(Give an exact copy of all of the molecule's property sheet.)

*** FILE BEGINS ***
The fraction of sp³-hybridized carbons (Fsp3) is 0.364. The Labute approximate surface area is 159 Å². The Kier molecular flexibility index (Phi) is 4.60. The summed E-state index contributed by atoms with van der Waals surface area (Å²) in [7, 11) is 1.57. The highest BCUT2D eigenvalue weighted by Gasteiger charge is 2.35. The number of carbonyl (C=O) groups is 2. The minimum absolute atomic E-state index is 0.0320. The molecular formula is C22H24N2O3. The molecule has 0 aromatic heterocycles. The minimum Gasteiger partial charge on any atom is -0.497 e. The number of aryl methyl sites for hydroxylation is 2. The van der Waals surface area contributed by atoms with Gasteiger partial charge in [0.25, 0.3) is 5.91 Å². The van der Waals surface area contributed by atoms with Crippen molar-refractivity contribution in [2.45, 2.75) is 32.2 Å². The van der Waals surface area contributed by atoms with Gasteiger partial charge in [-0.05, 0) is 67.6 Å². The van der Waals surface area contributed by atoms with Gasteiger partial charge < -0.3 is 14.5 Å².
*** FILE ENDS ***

The fraction of sp³-hybridized carbons (Fsp3) is 0.364. The Labute approximate surface area is 159 Å². The Kier molecular flexibility index (Phi) is 4.60. The summed E-state index contributed by atoms with van der Waals surface area (Å²) in [7, 11) is 1.57. The highest BCUT2D eigenvalue weighted by Gasteiger charge is 2.35. The number of carbonyl (C=O) groups is 2. The minimum absolute atomic E-state index is 0.0320. The molecular formula is C22H24N2O3. The molecule has 0 aromatic heterocycles. The minimum Gasteiger partial charge on any atom is -0.497 e. The number of aryl methyl sites for hydroxylation is 2. The van der Waals surface area contributed by atoms with Gasteiger partial charge in [0.25, 0.3) is 5.91 Å². The van der Waals surface area contributed by atoms with Crippen molar-refractivity contribution in [2.45, 2.75) is 32.2 Å². The van der Waals surface area contributed by atoms with Gasteiger partial charge in [-0.05, 0) is 67.6 Å². The van der Waals surface area contributed by atoms with Gasteiger partial charge < -0.3 is 14.5 Å².